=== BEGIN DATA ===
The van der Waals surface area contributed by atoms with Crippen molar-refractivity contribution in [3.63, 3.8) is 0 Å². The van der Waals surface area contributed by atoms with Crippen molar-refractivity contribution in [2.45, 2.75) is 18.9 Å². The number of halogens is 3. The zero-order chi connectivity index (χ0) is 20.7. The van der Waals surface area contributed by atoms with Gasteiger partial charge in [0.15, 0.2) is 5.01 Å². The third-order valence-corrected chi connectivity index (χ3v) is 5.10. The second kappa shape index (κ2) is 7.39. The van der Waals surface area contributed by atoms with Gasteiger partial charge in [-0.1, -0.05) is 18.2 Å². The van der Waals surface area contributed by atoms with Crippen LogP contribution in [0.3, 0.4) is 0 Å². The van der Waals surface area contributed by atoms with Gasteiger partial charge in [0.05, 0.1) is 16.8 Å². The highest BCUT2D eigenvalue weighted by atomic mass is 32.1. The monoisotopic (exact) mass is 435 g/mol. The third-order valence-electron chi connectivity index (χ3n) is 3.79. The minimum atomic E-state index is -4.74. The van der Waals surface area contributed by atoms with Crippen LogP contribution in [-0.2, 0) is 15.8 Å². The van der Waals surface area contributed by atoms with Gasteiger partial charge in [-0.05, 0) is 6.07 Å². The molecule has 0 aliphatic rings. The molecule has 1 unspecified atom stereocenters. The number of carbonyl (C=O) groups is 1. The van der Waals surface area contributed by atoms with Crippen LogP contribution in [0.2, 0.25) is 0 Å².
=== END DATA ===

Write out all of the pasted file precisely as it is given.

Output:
The van der Waals surface area contributed by atoms with Crippen molar-refractivity contribution in [3.63, 3.8) is 0 Å². The van der Waals surface area contributed by atoms with Crippen molar-refractivity contribution in [2.45, 2.75) is 18.9 Å². The number of halogens is 3. The zero-order chi connectivity index (χ0) is 20.7. The van der Waals surface area contributed by atoms with Gasteiger partial charge in [0.15, 0.2) is 5.01 Å². The third-order valence-corrected chi connectivity index (χ3v) is 5.10. The second kappa shape index (κ2) is 7.39. The van der Waals surface area contributed by atoms with Gasteiger partial charge in [-0.1, -0.05) is 18.2 Å². The van der Waals surface area contributed by atoms with Crippen LogP contribution in [0.3, 0.4) is 0 Å². The van der Waals surface area contributed by atoms with Gasteiger partial charge in [0.05, 0.1) is 16.8 Å². The highest BCUT2D eigenvalue weighted by atomic mass is 32.1. The monoisotopic (exact) mass is 435 g/mol. The third-order valence-electron chi connectivity index (χ3n) is 3.79. The minimum atomic E-state index is -4.74. The van der Waals surface area contributed by atoms with Crippen LogP contribution in [-0.2, 0) is 15.8 Å². The van der Waals surface area contributed by atoms with Gasteiger partial charge in [-0.05, 0) is 6.07 Å². The molecule has 0 aliphatic rings. The molecule has 1 unspecified atom stereocenters. The number of carbonyl (C=O) groups is 1. The van der Waals surface area contributed by atoms with Crippen LogP contribution in [0.2, 0.25) is 0 Å².